Tag: Argentina

World Cup 2010: Argentina 3-1 Mexico

Even at these times of sport’s saturation of the television schedules, the endless search for a new hit sitcom goes on at apace. Yet again, instead of closely watching the game for tactical nuance or pointers for later performances, our crayon-chewing art specialist Dotmund has considered the possibility of the two – sport and sitcoms – not having to be mutually exclusive. In so doing, he has certainly proved something, although it is possibly in better taste not to consider what that might specifically be. Still, keep an eye out for new loveable characters and hilarious catchphrases that will be the talk of the office watercooler in the weeks to come.

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World Cup 2010: Argentina 2-0 Greece

No-one has done it single-handedly before. And whatever Lionel Messi achieves during the rest of his football career, nothing will surpass his transformation of Argentina – and one managed by “dirty” Diego to boot – into the good guys in the English media. One unfortunate side-effect of this astonishing volte face is that there’s only one team around when Argentina play – Maradona’s tactical deficiencies serve as the opposition. And on the BBC, “is it a case of how many?” is a rhetorical question about Argentina v. Greece, even though it’s virtually an Argentine second-string. Greece don’t even get a mention until Hansen announces that after they played Nigeria they were declared “officially” useless. And this was a game Greece won. The suggestion was made during Argentina/South Korea that somebody might try to man-mark Messi. But that game was live on ITV, and Shearer and Hansen obviously weren’t watching, while new boy on the panel Harry Redknapp didn’t even know what country he was in – referring to last year’s South African Confederations Cup as being played “out there.” And to be fair, it is six whole years since Greece employed the tactics they use tonight to… WIN… THE…EUROPEAN… CHAMPIONSHIPS… “They’ve killed the game,” notes Hansen, clearly not a fan of defending when it’s done against the lovely Lionel (another landmark achievement). The panel tell us at half-time that...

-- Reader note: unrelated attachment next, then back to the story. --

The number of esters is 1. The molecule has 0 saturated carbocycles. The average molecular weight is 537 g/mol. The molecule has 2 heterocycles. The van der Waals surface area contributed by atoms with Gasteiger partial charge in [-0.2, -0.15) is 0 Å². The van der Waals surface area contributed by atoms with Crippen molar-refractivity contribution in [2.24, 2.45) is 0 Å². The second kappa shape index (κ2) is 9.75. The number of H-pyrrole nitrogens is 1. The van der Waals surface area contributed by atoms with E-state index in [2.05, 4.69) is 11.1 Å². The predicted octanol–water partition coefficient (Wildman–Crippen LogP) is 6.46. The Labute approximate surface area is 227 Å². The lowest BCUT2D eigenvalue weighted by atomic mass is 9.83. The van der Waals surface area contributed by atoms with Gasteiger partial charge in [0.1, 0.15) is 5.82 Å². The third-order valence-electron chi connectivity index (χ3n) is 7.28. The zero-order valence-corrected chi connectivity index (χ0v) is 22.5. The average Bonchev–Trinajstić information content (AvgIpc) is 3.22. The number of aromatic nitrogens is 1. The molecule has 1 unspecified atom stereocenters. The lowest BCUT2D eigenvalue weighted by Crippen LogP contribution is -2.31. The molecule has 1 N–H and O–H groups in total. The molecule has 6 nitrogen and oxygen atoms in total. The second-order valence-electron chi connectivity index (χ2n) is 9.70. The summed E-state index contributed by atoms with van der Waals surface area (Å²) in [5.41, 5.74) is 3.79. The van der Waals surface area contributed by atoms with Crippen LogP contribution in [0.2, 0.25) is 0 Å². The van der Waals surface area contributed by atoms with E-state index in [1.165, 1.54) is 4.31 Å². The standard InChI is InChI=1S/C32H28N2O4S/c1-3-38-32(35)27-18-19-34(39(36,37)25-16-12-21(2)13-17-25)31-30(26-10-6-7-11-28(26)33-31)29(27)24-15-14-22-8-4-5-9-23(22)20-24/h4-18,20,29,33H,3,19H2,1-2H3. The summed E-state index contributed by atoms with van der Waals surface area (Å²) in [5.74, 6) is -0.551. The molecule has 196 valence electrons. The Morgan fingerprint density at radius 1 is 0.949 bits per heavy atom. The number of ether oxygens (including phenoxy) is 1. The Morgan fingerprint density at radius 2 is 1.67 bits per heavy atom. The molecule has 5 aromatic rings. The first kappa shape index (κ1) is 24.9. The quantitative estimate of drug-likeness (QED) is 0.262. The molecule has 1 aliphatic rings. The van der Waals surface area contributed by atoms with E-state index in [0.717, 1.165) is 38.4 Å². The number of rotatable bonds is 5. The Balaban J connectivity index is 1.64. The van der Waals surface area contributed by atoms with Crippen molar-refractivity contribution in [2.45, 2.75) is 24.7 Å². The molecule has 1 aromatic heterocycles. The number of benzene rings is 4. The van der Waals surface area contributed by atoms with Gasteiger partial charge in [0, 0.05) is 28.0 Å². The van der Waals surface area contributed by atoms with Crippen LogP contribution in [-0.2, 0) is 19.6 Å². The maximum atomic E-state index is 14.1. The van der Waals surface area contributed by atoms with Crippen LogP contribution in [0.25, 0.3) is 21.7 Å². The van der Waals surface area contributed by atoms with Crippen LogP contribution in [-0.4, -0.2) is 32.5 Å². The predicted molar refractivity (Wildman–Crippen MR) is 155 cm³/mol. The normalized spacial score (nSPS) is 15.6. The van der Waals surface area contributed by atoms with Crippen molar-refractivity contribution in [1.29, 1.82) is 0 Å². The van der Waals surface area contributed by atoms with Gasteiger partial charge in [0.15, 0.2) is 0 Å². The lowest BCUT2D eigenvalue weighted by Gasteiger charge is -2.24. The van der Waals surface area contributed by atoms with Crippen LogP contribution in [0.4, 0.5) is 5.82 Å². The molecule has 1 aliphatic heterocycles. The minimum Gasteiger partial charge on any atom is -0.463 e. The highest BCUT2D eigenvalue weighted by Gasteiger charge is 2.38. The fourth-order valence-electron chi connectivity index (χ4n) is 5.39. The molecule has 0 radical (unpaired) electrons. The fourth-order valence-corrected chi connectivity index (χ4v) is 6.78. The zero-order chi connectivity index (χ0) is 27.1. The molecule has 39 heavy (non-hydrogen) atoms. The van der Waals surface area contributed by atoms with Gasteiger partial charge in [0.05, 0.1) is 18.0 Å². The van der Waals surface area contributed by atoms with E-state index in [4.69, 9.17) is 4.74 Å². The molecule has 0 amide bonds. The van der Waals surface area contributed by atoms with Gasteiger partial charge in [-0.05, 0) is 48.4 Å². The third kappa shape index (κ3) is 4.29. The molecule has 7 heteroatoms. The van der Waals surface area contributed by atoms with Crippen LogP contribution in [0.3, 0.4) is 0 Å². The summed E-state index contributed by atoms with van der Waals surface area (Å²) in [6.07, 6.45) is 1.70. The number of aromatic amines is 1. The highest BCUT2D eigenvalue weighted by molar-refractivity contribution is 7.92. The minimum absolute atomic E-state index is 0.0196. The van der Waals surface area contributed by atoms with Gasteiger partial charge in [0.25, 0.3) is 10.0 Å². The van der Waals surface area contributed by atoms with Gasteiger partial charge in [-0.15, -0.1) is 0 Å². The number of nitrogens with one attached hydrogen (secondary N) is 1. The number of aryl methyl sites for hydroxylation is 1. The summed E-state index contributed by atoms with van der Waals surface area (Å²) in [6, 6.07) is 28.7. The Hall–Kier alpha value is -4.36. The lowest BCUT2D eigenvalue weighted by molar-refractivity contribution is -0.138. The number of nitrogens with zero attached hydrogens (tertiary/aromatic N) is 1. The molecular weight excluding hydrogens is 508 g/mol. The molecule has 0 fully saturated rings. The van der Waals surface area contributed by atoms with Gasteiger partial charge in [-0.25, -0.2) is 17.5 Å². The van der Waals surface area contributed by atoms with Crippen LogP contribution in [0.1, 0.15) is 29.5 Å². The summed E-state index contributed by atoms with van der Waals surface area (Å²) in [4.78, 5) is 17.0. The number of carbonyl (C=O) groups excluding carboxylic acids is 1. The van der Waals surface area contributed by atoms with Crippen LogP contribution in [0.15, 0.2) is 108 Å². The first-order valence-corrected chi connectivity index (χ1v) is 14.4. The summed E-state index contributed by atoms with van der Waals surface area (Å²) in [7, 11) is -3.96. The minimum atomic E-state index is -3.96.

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World Cup 2010: Argentina 4-1 South Korea

“There’s enough material here for an entire conference,” said the psychiatrist in the Fawlty Towers episode entitled, funnily enough, ‘The Psychiatrist.’ Argentine coach Diego Armando Maradona, we are told, is a modern day Basil Fawlty. A six-one loss to Bolivia, selected 107 players, scraping through to the finals, picking his 36-year-old mate who hadn’t played for Argentina this century, not picking Esteban Cambiasso…or any full-backs, or getting the best out of Lionel Messi. That’s been the narrative. The reality was high altitude in Bolivia, a mix of Argentine A & B teams, “scraping” through by the considerable feat of winning in Uruguay, his 36-year-old mate, Martin Palermo getting the winner against Peru which set up the chance in Uruguay. And he’s not the first national coach not to get the “best” out of Messi (although Messi’s display against Nigeria looked pretty “best” to me). The lack of Cambiasso and full-backs I’ll let you have. But is Maradona as mad as they say, or does it all stem back to one handball incident on 22nd June 1986? His last press conference before this South Korea game was reportedly gave credence to his “mad as they say” theory. But, in truth, the reality was little more than the usual pro-Argentina, anti-Pele rhetoric with a little added Platini, both in response to criticisms they made of him. There was some stuff about...

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World Cup 2010: Argentina 1-0 Nigeria

Diego Armando Maradona’s last World Cup game as a player, was in 1994. Against Nigeria. So, it was fitting that his first World Cup game as a manager was against the same opponents. Maradona’s playing career was controversial, but at his peak he was capable of raising above average teams to great heights, both at club level with Napoli (both their Serie A titles came with Diego at the heart) and of course at national level (Burruchaga apart, most of Argentina’s 1986 side was ordinary, or past their best).

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World Cup Tales: When The World Cup Legitimised A Dictatorship – Argentina, 1978

There have been, over the last eighty years or so, several questionable decisions made regarding the hosting of World Cup tournaments. None, however, have been met with quite the fury that met the hosting of the 1978 World Cup finals in Argentina. The decision made to award the 1978 finals to Argentina was made in July of 1966, but after a military coup in March 1976 left the country in the hands of a military dictatorship, there were calls for the tournament to be moved elsewhere in a clash of ideologies that pitted the liberal left of popular opinion in Western Europe against the more right-wing politics of FIFA. The previous few years had not been particularly kind to Argentinian football. Following the debacle of their defeat at Wembley in 1966 and, two years prior to that, their failed bid to host the 1970 tournament (ironically, primarily on account of concerns over altitude, they had the support of the Football Association), they had failed to qualify for the 1970 tournament altogether and four years later squeezed through the first group stage in West Germany at the expense of Italy, only to finish bottom in the second group stage of the tournament. The main prize, however, had already been won in the form of hosting the 1978 World Cup, although even this was thrown into turmoil after the events of...

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